It's Worse to Sleep on This Side of Your Body, Says Science
If you obsess about sleep, you already know that there are good and bad positions you should use in bed. The worst sleep position of all? It's sleeping on your stomach (without a pillow underneath your midsection for support). "This position puts the most pressure on your spine's muscles and joints because it flattens the natural curve of your spine," observes Raymond J. Hah, MD, a spine surgeon at USC. "Sleeping on your stomach also forces you to turn your neck, which can cause neck and upper back pain."
As for the good positions for sleep, many leading health experts will rightly tell you that you could do far worse than to sleep on your side. (More on this later.) But if you're a dedicated side sleeper—and good for you, if you are—science has shown that you'd be wise to avoid sleeping on one side of your body, and for several health reasons. Curious to know more? Read on to learn everything you need to know, and for some great ways to sleep better starting now, see here for The One Secret Sleep Trick That Can Change Your Life.
Why It's Good to Sleep on Your Side
While many experts will tell you that sleeping on your back is the best way to go, there are benefits to sleeping on your side, as well. For starters, side-sleeping will reduce your snoring, which is—obviously—a major part of sleep apnea. According to the Sleep Foundation, sleep apnea is known to put you at risk of weight gain and obesity, as well as hormone disorders. According to a study published in Frontiers in Psychiatry, having sleep apnea is associated with anxiety, cognitive impairment, and even depression.
Side-sleeping is also great for back, neck, and hip pain. As we at ETNT Mind+Body recently reported, you simply need to ensure that you have a pillow between your legs while you sleep. "Side sleepers often hitch their upper leg forward, which causes their hips and back to twist during the night," observes Greatist. "Adding a pillow between your legs prevents your upper leg from moving forward and reduces stress on your hips, back, and legs."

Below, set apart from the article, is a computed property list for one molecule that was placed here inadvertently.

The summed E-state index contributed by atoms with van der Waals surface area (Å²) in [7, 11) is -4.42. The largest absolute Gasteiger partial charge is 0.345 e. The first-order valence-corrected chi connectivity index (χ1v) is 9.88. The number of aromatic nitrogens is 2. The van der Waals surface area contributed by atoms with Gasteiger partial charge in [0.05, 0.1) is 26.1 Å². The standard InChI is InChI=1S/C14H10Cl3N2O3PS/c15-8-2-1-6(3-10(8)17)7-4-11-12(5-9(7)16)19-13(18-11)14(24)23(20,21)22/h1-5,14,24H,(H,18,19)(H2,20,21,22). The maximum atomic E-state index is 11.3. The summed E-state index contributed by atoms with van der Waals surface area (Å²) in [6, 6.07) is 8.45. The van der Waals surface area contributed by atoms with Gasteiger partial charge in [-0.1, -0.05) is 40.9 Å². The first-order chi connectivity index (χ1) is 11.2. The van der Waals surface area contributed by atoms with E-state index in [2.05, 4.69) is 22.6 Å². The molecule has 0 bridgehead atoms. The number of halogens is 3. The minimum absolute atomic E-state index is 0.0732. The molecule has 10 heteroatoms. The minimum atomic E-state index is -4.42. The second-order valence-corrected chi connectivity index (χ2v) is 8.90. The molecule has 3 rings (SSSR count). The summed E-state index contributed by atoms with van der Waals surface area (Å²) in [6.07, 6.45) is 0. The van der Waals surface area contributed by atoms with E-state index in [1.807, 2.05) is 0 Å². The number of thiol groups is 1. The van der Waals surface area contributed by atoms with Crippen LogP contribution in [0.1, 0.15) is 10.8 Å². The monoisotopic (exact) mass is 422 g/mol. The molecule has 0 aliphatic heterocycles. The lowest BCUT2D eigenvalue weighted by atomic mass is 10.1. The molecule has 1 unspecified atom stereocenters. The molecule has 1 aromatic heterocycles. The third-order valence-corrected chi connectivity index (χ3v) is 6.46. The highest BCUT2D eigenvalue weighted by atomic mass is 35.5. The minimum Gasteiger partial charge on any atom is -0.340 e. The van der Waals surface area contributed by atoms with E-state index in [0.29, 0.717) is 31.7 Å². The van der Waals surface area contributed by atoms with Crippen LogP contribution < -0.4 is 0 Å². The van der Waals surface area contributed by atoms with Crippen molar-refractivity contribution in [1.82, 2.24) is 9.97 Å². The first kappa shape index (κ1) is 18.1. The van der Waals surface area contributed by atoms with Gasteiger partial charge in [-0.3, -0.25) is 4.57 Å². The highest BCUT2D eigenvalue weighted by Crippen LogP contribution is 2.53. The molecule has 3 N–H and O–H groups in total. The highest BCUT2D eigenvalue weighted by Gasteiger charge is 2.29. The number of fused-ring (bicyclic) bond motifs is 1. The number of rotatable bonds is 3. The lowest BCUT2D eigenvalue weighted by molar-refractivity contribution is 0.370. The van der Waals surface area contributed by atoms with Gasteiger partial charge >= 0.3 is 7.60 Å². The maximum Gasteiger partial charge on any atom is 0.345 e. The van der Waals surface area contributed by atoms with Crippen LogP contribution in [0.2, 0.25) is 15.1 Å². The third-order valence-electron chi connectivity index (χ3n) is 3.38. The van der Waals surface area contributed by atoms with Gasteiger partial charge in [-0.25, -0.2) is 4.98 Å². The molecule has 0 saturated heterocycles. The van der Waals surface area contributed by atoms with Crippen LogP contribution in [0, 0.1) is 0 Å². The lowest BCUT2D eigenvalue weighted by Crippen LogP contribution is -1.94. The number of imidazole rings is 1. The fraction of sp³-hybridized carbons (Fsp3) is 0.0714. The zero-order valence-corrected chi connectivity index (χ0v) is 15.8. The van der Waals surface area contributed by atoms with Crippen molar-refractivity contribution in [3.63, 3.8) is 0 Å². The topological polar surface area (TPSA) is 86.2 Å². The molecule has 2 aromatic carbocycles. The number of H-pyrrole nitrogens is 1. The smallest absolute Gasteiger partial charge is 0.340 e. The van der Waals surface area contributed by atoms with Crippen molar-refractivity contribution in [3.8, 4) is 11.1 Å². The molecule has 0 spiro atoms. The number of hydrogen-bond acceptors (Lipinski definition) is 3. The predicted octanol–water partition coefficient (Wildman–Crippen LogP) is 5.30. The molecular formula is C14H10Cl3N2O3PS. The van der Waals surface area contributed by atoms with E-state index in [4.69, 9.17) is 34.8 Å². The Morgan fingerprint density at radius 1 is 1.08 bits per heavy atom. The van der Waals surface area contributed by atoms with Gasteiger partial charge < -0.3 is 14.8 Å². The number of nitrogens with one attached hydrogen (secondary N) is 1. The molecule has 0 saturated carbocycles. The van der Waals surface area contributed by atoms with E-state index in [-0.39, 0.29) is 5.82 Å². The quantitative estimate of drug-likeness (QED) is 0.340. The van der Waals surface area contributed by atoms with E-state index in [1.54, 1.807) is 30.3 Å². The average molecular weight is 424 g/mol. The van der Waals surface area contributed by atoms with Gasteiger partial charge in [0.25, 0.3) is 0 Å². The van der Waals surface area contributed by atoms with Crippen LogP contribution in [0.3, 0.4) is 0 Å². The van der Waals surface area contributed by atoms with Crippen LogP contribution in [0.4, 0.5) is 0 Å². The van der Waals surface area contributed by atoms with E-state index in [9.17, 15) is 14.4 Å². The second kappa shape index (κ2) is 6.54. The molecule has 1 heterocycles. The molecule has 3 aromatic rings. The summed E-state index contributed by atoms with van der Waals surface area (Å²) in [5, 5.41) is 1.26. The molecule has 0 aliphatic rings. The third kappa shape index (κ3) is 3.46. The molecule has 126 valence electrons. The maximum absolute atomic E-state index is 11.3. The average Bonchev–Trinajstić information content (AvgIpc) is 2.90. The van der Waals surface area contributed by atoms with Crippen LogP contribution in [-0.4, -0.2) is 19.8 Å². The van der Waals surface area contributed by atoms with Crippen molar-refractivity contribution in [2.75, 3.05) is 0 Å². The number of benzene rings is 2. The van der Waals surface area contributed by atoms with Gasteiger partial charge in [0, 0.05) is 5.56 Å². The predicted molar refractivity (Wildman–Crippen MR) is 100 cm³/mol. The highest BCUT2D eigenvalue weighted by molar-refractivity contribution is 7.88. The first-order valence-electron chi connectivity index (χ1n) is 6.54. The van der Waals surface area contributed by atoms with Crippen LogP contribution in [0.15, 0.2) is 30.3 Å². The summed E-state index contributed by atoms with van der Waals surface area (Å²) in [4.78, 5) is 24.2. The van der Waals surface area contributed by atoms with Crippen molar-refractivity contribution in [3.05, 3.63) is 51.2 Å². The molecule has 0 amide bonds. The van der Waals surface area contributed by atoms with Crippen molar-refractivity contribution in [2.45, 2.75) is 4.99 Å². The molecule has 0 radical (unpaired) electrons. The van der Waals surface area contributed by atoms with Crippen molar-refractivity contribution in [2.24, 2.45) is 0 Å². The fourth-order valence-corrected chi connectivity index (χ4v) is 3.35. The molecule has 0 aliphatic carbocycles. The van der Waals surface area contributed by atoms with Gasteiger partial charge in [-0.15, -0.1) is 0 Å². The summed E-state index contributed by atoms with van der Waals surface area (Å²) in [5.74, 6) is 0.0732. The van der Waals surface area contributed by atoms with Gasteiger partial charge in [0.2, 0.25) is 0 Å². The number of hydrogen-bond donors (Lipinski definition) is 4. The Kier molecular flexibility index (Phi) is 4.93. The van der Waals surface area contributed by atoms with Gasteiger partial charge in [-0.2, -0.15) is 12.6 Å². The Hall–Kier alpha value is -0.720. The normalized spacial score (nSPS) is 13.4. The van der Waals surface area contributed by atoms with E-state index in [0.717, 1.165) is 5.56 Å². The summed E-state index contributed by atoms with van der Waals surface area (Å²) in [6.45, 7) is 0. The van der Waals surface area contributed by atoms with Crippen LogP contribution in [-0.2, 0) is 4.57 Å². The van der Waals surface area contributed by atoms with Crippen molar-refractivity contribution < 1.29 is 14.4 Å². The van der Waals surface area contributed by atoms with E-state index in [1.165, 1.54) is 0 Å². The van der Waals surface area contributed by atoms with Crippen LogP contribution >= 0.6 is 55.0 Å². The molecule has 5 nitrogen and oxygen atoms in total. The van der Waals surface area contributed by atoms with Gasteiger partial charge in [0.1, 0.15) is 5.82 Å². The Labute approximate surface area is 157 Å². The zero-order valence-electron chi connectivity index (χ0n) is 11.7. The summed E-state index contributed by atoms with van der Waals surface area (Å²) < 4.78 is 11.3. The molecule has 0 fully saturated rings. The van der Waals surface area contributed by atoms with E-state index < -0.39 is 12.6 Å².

The pillow will ensure that your hips, pelvis, and spine all stay aligned all through the night, and will help assuage back and hip pain, neck pain, sciatica, a herniated disc, and pregnancy-related pains.
What's more, according to W. Christopher Winter, MD, a sleep expert and medical director of the Martha Jefferson Hospital Sleep Medicine Center in Virginia, side-sleeping may in fact be good for your brain. He notes that scientific evidence suggests that side-sleeping is associated with a healthier glymphatic system, which helps protect your brain from Alzheimer's.
That being said, you should put some thought into which side you want to sleep on…
Sleeping on Your Right Side Is Worse
Fact: On the inside, your body isn't perfectly symmetrical. As Winter describes to CNN, your blood flows throughout your body and ultimately returns to your heart on the right side. However, while you sleep on your right side, "the pressure of your body smashes up against the blood vessels that return to your ticker," he says. As for left-side sleeping: "sleeping on your left side with your right side not squished is supposed to potentially increase blood flow back to your heart," he said. And for more ways to sleep better, consider trying This Easy Trick for "Falling Asleep in 5 Minutes" That's Going Viral.
That's Not All…
If you suffer from heartburn or acid reflux, you'd be wise to avoid sleeping on your right side. As one study published in The Journal of Clinical Gastroenterology found, people who have heartburn found that sleeping on their right side aggravated their symptoms. And for more sleep news, see here for the One Secret Side Effect of Having Weird Dreams, Says Study.
Why You Should Sleep in Your Left Side
It's simply a fact that several studies have found that sleeping on your left side reduces the pains of living with heartburn and acid reflux. But there are further benefits, as well. As Healthline reports, sleeping on your left side is also better for your bowel movements, as "gravity can help take waste on a trip through the ascending colon." So not only will sleeping on your left side help your brain, your heart, your body pains, and your heartburn, but it will also aid in digestion. Just don't forget to put a pillow between your knees! And for more sleep news, don't miss The Secret Side Effect of Changing Your Bedtime, Says New Study.